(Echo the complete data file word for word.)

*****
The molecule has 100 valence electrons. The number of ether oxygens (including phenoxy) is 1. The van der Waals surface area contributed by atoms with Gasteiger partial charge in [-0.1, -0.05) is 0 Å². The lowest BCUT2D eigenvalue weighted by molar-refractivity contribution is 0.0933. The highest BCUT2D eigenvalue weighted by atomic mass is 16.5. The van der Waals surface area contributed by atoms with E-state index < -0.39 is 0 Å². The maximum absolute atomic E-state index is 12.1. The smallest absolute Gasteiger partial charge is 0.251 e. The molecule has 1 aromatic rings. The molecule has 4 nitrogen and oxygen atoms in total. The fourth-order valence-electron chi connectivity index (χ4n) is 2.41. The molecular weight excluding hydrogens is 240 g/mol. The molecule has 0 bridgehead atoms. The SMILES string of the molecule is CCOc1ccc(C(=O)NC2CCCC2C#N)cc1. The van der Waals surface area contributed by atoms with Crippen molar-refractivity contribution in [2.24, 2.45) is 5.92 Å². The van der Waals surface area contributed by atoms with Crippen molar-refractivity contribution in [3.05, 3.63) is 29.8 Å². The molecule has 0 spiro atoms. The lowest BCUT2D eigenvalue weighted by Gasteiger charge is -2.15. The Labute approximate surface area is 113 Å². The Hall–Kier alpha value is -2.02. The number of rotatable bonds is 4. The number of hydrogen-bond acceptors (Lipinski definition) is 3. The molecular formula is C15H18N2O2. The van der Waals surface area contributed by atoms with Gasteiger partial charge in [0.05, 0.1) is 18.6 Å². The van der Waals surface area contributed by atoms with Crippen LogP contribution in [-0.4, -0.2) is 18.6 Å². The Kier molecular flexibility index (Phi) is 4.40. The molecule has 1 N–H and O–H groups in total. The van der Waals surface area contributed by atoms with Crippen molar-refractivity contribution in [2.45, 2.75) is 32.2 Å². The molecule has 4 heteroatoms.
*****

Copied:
The molecule has 100 valence electrons. The number of ether oxygens (including phenoxy) is 1. The van der Waals surface area contributed by atoms with Gasteiger partial charge in [-0.1, -0.05) is 0 Å². The lowest BCUT2D eigenvalue weighted by molar-refractivity contribution is 0.0933. The highest BCUT2D eigenvalue weighted by atomic mass is 16.5. The van der Waals surface area contributed by atoms with E-state index < -0.39 is 0 Å². The maximum absolute atomic E-state index is 12.1. The smallest absolute Gasteiger partial charge is 0.251 e. The molecule has 1 aromatic rings. The molecule has 4 nitrogen and oxygen atoms in total. The fourth-order valence-electron chi connectivity index (χ4n) is 2.41. The molecular weight excluding hydrogens is 240 g/mol. The molecule has 0 bridgehead atoms. The SMILES string of the molecule is CCOc1ccc(C(=O)NC2CCCC2C#N)cc1. The van der Waals surface area contributed by atoms with Crippen molar-refractivity contribution in [2.24, 2.45) is 5.92 Å². The van der Waals surface area contributed by atoms with Crippen molar-refractivity contribution in [3.05, 3.63) is 29.8 Å². The molecule has 0 spiro atoms. The lowest BCUT2D eigenvalue weighted by Gasteiger charge is -2.15. The Labute approximate surface area is 113 Å². The Hall–Kier alpha value is -2.02. The number of rotatable bonds is 4. The number of hydrogen-bond acceptors (Lipinski definition) is 3. The molecular formula is C15H18N2O2. The van der Waals surface area contributed by atoms with Gasteiger partial charge in [0.05, 0.1) is 18.6 Å². The van der Waals surface area contributed by atoms with Crippen LogP contribution in [-0.4, -0.2) is 18.6 Å². The Kier molecular flexibility index (Phi) is 4.40. The molecule has 1 N–H and O–H groups in total. The van der Waals surface area contributed by atoms with Crippen molar-refractivity contribution in [2.45, 2.75) is 32.2 Å². The molecule has 4 heteroatoms.